You may have heard of a machinist who supposedly could optimize a cut by just listening to it.
Is this possible?
A stable milling cut has a pure sound. The tool point frequency (it’s back and forth vibration) matches the tooth impact frequency or one of its harmonics (more on that in another post) and therefore each tooth impact depth is equal. If there is a mismatch of these two frequencies, the tooth impact depths are unequal and this creates a feedback mechanism that, if large enough, will make the harsh sound we call chatter.
Here’s an example (from Dr. Scott Smith): a 2 flute endmill cutting at 15,000 RPM will have a tooth impact frequency of 30,000 per minute (2 teeth x 15,000) or 500 impacts per second (30,000/60 secs). That is expressed as 500 Hz. Now let’s say you hear chatter and then identified the frequency as 427 Hz. You would simply multiply 427 x 60 seconds and divided that by 2 teeth and you would come up with a stable new speed of 12,810 RPM. Problem solved.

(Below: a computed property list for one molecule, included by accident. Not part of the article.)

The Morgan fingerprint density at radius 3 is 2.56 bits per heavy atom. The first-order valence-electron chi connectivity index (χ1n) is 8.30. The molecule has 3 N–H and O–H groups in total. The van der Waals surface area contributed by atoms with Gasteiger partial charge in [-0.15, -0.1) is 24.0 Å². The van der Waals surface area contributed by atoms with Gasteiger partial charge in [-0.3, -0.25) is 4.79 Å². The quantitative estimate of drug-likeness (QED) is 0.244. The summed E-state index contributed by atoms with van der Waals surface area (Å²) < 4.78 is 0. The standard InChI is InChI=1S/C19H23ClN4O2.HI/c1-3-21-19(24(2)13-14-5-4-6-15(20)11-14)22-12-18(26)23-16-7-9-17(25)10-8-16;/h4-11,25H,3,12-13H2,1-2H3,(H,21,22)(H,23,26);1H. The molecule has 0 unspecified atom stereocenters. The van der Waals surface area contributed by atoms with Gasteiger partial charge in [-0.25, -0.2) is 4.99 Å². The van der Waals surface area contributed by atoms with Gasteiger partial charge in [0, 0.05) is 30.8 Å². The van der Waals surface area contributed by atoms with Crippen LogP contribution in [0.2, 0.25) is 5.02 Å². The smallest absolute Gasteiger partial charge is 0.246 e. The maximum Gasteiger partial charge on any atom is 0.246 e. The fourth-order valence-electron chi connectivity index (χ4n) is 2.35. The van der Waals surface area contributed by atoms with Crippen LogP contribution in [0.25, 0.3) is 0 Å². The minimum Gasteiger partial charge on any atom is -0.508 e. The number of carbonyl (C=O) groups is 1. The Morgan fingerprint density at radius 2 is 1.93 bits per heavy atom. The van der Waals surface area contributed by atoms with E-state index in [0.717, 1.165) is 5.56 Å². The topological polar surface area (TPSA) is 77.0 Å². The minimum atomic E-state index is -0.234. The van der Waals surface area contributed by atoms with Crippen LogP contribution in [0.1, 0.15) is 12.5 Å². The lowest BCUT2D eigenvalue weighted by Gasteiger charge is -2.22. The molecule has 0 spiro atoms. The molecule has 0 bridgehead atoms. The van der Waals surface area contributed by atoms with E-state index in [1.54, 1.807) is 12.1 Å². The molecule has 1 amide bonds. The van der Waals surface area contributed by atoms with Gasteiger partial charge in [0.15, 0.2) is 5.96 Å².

But, can a human ear really hear and count an exact frequency that is in hundreds of cycles per second? There are people with “perfect pitch” but that requires them only to make a go/no go decision of a known frequency, such as a specific pitch for tuning a musical instrument.
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